Number-Base Conversions

10/2

5/2

2/2

1/2

5

2

1

0

Digital Circuit Design

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The arithmetic process can be manipulated more conveniently as follows:

Number-Base Conversions

Digital Circuit Design

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Example 1.2

Convert decimal 153 to octal. The required base ris 8.

Number-Base Conversions

Digital Circuit Design

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Example1.3

To convert a decimal fraction to a number expressed in base r, a similarprocedure is used. However, multiplication is by rinstead of 2, and thecoefficients found from the integers may range in value from 0 to r 1instead of 0 and 1.

Convert (0.6875)10

to binary.

The process is continued until the fraction becomes 0 or until the number of digits hassufficient accuracy.

Number-Base Conversions

Digital Circuit Design

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Example1.4

Convert (0.513)10 to octal.

From Examples 1.1 and 1.3: (41.6875)10 = (101001.1011)2

From Examples 1.2 and 1.4: (153.513)10 = (231.406517)8

Number-Base Conversions

Digital Circuit Design

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Conversion from binary to octal can be done by positioning the binary number intogroups of three digits each, starting from the binary point and proceeding to the left

and to the right.

Conversion from binary to hexadecimal is similar, except that the binary number isdivided into groups of four digits:

(10 110 001 101 011 111 100 000 110) 2 = (26153.7406)8

2 6 1 5 3 7 4 0 6

Conversion from octal or hexadecimal to binary is done by reversing the precedingprocedure.

Number-Base Conversions

Digital Circuit Design

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There are two types of complements for each base-rsystem: the radix complement anddiminished radix complement.

the r's complement and the second as the (r 1)'s complement.

Example:

For binary numbers, r= 2 and r 1 = 1, so the 1's complement of Nis (2n 1) N.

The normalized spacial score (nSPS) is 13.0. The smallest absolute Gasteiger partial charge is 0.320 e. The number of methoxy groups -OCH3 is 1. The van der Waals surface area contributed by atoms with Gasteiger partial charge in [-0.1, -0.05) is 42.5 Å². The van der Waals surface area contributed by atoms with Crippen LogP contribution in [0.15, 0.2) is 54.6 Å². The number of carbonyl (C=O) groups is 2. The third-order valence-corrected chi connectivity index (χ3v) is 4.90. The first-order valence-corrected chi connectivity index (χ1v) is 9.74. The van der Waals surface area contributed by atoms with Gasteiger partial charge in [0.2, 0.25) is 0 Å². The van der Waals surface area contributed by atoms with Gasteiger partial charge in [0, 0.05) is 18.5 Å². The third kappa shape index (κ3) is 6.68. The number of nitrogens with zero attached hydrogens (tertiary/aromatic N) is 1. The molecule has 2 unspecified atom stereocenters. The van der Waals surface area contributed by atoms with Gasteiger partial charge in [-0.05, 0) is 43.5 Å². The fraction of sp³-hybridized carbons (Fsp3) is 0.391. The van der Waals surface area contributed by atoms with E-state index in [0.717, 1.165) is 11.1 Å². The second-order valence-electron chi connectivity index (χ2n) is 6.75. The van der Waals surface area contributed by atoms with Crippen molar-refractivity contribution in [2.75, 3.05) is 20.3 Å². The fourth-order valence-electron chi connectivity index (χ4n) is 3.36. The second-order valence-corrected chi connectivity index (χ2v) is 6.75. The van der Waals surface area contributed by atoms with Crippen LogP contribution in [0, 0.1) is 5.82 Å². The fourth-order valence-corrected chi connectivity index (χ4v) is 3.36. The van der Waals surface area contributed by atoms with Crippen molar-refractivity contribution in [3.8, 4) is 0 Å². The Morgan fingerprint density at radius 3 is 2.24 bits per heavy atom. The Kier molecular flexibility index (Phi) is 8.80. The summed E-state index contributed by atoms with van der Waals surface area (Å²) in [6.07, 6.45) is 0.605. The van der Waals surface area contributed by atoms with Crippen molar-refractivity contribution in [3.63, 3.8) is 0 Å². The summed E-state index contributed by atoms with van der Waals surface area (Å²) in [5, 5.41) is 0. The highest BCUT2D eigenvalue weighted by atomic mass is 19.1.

Example:

Complements

Digital Circuit Design

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Radix ComplementThe r's complement of an n-digit number Nin base r is defined as rn Nfor N 0and as 0 for N= 0. Comparing with the (r 1) 's complement, we note that the r'scomplement is obtained by adding 1 to the (r 1) 's complement, since rn N= [(rn1) N] + 1.

Example: Base-10

The 10's complement of 012398 is 987602The 10's complement of 246700 is 753300

Example: Base-2

The 2's complement of 1101100 is 0010100The 2's complement of 0110111 is 1001001

Complements

Digital Circuit Design

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Subtraction with ComplementsThe subtraction of two n-digit unsigned numbers M Nin base rcan be done as follows:

Complements

an

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Example 1.5

Using 10's complement, subtract 72532 3250.

Example 1.6

Using 10's complement, subtract 3250 72532

There is no end carry.

Therefore, the answer is (10's complement of 30718) = 69282.

Complements

Digital Circuit Design

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Example 1.7

Given the two binary numbers X= 1010100 and Y= 1000011, perform the subtraction (a)X Y and (b) Y Xby using 2's complement.

There is no end carry.Therefore, the answer is

Y X= (2's complementof 1101111) = 0010001.

Complements

Digital Circuit Design

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Complements

Subtraction of unsigned numbers can also be done by means of the (r 1)'scomplement. Remember that the (r 1) 's complement is one less than the r's

complement.Example 1.8

Repeat Example 1.7, but this time using 1's complement.

There is no end carry,Therefore, the answer isY X= (1's complementof 1101110) = 0010001.

Digital Circuit Design

Si d Bi N b

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Signed Binary Numbers

To represent negative integers, we need a notation for negative values. It is customary to represent the sign with a bit placed in the leftmost position of the